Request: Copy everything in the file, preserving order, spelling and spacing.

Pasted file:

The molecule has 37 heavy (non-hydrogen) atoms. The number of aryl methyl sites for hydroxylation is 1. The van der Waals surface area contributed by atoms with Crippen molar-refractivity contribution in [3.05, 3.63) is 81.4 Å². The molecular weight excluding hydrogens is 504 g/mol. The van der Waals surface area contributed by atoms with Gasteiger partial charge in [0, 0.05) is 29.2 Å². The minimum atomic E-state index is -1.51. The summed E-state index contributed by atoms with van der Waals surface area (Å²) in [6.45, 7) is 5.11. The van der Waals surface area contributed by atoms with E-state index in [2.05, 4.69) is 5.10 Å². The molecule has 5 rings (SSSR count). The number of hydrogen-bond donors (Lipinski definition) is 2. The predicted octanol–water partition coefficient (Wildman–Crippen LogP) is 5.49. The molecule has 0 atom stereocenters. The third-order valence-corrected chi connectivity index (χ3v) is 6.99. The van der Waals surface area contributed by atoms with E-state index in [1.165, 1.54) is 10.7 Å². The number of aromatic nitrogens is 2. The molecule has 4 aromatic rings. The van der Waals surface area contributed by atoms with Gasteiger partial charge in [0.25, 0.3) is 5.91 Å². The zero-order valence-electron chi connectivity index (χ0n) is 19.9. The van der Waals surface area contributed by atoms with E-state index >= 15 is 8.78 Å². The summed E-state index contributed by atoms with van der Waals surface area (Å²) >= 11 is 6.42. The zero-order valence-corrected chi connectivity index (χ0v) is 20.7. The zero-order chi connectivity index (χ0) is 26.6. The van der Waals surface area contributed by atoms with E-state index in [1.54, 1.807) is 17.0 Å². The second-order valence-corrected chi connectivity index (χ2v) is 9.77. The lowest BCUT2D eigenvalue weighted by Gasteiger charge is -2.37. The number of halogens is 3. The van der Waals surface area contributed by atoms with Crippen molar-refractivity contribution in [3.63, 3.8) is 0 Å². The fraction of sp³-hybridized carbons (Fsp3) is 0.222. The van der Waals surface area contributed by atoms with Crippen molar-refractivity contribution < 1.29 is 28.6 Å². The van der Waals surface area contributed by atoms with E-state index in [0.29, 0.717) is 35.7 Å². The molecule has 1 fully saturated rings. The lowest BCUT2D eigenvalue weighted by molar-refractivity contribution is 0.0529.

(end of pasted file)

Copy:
The molecule has 37 heavy (non-hydrogen) atoms. The number of aryl methyl sites for hydroxylation is 1. The van der Waals surface area contributed by atoms with Crippen molar-refractivity contribution in [3.05, 3.63) is 81.4 Å². The molecular weight excluding hydrogens is 504 g/mol. The van der Waals surface area contributed by atoms with Gasteiger partial charge in [0, 0.05) is 29.2 Å². The minimum atomic E-state index is -1.51. The summed E-state index contributed by atoms with van der Waals surface area (Å²) in [6.45, 7) is 5.11. The van der Waals surface area contributed by atoms with E-state index in [2.05, 4.69) is 5.10 Å². The molecule has 5 rings (SSSR count). The number of hydrogen-bond donors (Lipinski definition) is 2. The predicted octanol–water partition coefficient (Wildman–Crippen LogP) is 5.49. The molecule has 0 atom stereocenters. The third-order valence-corrected chi connectivity index (χ3v) is 6.99. The van der Waals surface area contributed by atoms with E-state index in [1.165, 1.54) is 10.7 Å². The number of aromatic nitrogens is 2. The molecule has 4 aromatic rings. The van der Waals surface area contributed by atoms with Gasteiger partial charge in [0.25, 0.3) is 5.91 Å². The zero-order valence-electron chi connectivity index (χ0n) is 19.9. The van der Waals surface area contributed by atoms with E-state index >= 15 is 8.78 Å². The summed E-state index contributed by atoms with van der Waals surface area (Å²) >= 11 is 6.42. The zero-order valence-corrected chi connectivity index (χ0v) is 20.7. The zero-order chi connectivity index (χ0) is 26.6. The van der Waals surface area contributed by atoms with E-state index in [1.54, 1.807) is 17.0 Å². The second-order valence-corrected chi connectivity index (χ2v) is 9.77. The lowest BCUT2D eigenvalue weighted by Gasteiger charge is -2.37. The number of halogens is 3. The van der Waals surface area contributed by atoms with Crippen molar-refractivity contribution in [3.63, 3.8) is 0 Å². The fraction of sp³-hybridized carbons (Fsp3) is 0.222. The van der Waals surface area contributed by atoms with Crippen molar-refractivity contribution < 1.29 is 28.6 Å². The van der Waals surface area contributed by atoms with E-state index in [0.29, 0.717) is 35.7 Å². The molecule has 1 fully saturated rings. The lowest BCUT2D eigenvalue weighted by molar-refractivity contribution is 0.0529.